Affiliation: Cardiology Department, CHU A. Beclere, 157 av de la Porte de Trivaux, 92140 Clamart, France.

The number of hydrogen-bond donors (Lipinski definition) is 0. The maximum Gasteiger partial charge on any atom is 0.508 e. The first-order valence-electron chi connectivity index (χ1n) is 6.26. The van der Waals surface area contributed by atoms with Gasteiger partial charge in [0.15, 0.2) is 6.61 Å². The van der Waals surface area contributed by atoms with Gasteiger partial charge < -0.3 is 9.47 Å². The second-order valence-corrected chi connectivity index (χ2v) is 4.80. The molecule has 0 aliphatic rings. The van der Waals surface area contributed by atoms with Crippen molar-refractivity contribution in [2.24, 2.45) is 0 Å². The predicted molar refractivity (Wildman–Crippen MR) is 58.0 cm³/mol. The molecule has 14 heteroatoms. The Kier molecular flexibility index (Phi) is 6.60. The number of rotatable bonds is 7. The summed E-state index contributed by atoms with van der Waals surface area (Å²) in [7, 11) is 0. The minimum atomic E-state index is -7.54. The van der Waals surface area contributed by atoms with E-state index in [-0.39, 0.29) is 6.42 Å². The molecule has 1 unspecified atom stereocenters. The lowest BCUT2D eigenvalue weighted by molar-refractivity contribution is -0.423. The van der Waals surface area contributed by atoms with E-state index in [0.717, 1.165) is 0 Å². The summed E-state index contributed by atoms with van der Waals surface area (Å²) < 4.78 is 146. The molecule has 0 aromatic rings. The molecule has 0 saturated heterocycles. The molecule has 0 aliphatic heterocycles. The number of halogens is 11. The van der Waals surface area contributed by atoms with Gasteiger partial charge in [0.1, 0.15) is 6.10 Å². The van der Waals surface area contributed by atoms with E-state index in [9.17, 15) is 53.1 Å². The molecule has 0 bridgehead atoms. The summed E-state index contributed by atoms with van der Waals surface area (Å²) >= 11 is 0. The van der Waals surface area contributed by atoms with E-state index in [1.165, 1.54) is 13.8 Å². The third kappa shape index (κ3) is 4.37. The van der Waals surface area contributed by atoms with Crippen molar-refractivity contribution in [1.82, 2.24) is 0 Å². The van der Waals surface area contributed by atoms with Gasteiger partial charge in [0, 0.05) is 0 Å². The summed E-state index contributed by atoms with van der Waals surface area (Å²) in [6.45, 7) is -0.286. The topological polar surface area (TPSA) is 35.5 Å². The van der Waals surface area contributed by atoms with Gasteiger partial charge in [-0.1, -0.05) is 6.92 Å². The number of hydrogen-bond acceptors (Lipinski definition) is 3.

Throughout the history of cardiology, physicians have attempted to treat cardiac inflammatory diseases in a multitude of different ways. In recent years, three major developments have confirmed the important role of antiinflammatory drugs in cardiology: the development of new, more powerful drugs, the advent of evidence-based medicine, and the decline of rheumatic disease in western countries. Thus, we aim to review the indications for anti-inflammatory drugs in pericarditis and myocarditis. The management of pericarditis has been improved following the publication of the European guidelines in 2004. Indeed, recent randomized controlled trials highlighted the role of colchicine to i) prevent and treat recurrences of acute pericarditis and ii) prevent post pericardiectomy syndrome and its complications. With regard to the management of myocarditis, significant advances have been made towards further understanding the mechanisms involved, and in the identification of its underlying causes (especially viral vs. autoimmune). In addition, cardiac MRI and endomyocardial biopsy are now used to detect rare etiologies of myocarditis, which may benefit from immunosuppressive therapy (giant cell and eosinophilic myocarditis, cardiac sarcoidosis). Although broad consensus has yet to be reached regarding the management of acute myocarditis, identifying viral vs. autoimmune myocarditis allows a tailored treatment using antiviral or immunosuppressive drugs.